Saudi Fund for Development reschedules Jordan’s $114 million debt

Updated 18 December 2018

Saudi Fund for Development reschedules Jordan’s $114 million debt

  • Another agreement was signed that will enable the Jordanian government to spend money directly on development projects financed by a Saudi Arabian grant

JEDDAH: The Saudi Fund for Development and the Jordanian government signed a deal on Monday to reschedule the repayment of $114 million Jordan owes to the fund. The debt includes 19 loans which will now be settled over 20 years, with a grace period of five years.
The Saudi Press Agency reported that the agreement was signed by Jordan’s Finance Minister Ezzedin Kanakriyah and SFD Deputy Chairman and Managing Director Khalid bin Sulaiman Al-Khudairy. It aims to help Jordan reduce its overall public debt.
Also present at the signing ceremony were Prince Khaled bin Faisal bin Turki, Saudi Arabia’s ambassador to Jordan, Jordan’s Minister of Planning and International Cooperation Mary Kawar, and Jordanian Central Bank Governor Ziad Fariz.
Another agreement was signed that will enable the Jordanian government to spend money directly on development projects financed by a Saudi Arabian grant, as part of a Gulf grant to Jordan through an account with the Central Bank of Jordan. This agreement aims to provide liquidity as quickly as possible and avoid the challenges associated with financial ceilings in the Jordanian general budget.
Jordan thanked Saudi Arabia for its contribution to this Gulf grant, which is worth $1.25 billion for strategic and high-priority projects. In addition to this, Saudi Arabia has contributed to a package of aid to Jordan within the framework of the Makkah Summit, as well as supporting the Jordanian government’s development efforts to ease the burden of hosting refugees through a grant of $100 million.
Prince Khaled highlighted the long-standing ties between the two countries and said that the Kingdom will continue to stand by Jordan and help support its economy. Kawar praised the strong bilateral ties between Jordan and the Kingdom, the foundations of which were laid by Saudi King Salman and Jordanian King Abdullah II.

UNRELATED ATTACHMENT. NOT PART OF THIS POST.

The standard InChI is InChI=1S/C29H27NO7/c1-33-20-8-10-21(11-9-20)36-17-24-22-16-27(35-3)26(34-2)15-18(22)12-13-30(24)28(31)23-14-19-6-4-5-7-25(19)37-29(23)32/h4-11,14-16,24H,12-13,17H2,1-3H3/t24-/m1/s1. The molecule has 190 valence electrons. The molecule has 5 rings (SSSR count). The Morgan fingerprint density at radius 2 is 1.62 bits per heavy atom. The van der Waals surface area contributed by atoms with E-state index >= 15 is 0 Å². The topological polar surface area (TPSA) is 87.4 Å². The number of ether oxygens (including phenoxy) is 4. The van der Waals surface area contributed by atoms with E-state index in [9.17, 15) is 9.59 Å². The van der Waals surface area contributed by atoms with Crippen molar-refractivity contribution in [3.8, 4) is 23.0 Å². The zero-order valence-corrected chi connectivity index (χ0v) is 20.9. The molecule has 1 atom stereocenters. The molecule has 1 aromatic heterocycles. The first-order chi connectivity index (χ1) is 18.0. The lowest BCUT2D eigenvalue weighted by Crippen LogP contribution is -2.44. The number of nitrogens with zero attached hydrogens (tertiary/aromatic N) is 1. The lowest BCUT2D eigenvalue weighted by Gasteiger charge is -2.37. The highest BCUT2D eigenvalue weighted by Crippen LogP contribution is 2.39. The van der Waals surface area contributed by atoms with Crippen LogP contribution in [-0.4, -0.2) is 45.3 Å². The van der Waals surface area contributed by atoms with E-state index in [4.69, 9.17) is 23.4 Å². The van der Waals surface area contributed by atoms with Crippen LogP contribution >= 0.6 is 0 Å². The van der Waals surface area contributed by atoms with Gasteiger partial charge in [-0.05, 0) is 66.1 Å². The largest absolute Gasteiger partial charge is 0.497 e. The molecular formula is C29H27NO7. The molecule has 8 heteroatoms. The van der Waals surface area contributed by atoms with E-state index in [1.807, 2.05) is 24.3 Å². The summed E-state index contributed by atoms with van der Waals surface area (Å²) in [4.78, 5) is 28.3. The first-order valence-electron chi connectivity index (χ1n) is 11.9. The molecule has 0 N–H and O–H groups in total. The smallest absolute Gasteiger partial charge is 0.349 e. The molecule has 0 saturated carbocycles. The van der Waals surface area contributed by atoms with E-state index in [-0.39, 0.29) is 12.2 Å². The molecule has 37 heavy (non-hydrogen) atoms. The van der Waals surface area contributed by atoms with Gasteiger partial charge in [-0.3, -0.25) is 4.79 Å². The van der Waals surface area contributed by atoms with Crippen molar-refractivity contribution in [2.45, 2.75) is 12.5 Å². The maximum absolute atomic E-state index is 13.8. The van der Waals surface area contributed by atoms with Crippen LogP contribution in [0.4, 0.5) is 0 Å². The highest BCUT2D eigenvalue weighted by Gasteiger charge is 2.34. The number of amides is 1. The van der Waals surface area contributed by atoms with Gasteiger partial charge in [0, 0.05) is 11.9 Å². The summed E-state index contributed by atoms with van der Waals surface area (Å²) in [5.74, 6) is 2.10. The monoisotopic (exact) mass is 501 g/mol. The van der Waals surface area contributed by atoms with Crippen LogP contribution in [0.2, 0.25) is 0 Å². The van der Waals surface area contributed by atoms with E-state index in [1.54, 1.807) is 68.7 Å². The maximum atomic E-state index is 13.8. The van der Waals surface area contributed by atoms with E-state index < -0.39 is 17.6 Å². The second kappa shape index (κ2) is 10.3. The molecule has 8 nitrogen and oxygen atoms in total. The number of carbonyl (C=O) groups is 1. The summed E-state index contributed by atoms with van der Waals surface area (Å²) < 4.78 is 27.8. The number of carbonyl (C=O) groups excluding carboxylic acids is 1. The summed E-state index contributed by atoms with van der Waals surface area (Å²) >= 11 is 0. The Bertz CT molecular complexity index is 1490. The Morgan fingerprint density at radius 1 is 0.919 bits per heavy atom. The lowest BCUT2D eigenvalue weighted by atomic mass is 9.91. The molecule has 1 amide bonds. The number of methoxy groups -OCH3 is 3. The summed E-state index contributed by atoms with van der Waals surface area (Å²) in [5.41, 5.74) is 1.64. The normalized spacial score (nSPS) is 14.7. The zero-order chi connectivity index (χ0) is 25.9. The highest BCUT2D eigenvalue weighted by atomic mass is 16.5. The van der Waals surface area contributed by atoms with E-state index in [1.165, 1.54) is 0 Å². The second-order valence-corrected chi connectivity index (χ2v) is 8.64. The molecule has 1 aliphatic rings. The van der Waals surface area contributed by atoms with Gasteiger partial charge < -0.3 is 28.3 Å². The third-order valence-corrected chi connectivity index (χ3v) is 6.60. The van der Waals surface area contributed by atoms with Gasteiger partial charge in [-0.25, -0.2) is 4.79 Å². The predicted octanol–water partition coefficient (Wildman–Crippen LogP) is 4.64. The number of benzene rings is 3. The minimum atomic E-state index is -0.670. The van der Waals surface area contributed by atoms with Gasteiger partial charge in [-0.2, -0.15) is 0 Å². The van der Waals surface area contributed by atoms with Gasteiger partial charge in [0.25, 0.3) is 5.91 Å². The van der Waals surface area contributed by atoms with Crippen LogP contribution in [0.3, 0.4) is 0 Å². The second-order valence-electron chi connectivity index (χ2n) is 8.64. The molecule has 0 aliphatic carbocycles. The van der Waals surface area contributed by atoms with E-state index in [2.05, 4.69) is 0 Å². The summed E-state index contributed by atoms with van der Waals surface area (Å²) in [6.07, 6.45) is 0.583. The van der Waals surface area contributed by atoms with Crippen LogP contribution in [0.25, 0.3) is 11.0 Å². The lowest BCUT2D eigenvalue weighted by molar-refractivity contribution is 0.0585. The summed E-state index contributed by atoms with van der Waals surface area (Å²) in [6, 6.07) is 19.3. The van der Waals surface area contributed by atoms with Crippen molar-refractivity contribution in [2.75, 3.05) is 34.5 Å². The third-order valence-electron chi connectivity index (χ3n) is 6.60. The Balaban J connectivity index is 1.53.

The Jordanian side expressed its thanks and appreciation to Saudi Arabia, its leadership, government and people, for their continued support.


Saudi envoy praises Japan’s support for Donors’ Conference for Yemen

Updated 34 min 43 sec ago

Saudi envoy praises Japan’s support for Donors’ Conference for Yemen

  • Japan has made a number of pledges in the past three years

RIYADH: The Saudi Ambassador to Japan, Naif bin Marzouq Al-Fahadi, commended the Japanese government for its support in aid and contributions to ease the humanitarian crisis in Yemen. 

Japan has made a number of pledges in the past three years during high-level meetings to help the Yemeni people, highlighting its commitment to work side by side with Saudi Arabia and UN member states.

Chaired by Saudi Arabia, the Virtual Donors’ Conference for Yemen 2020, which convened on Tuesday, saw a number of pledges made by UN members.

Suzuki Keisuke, Japan’s foreign affairs minister, pledged $41.2 million in aid to Yemen at the forum. 

In 2017, Japan pledged $61.7 million and provided $63.5 million in aid. In 2018, it pledged $38.8 million, but provided $57.7 million in aid. In 2019, the Japanese government pledged $52.8 million and provided aid worth $44 million. 

Al-Fahadi said that the initiative to convene the Virtual Donors’ Conference for Yemen 2020 comes as a result of interest from the highest levels of the Saudi leadership in light of recent developments in Yemen, including the crisis related to the consequences of the coronavirus, and to complete the efforts of reconstruction and the establishment of stability and peace in the country.

He said that that the Kingdom has provided a total of $16.95 billion since the beginning of the crisis through its relief and humanitarian arms, headed by King Salman Humanitarian Aid and Relief Center (KSRelief) and the Saudi Development and Reconstruction Program for Yemen.

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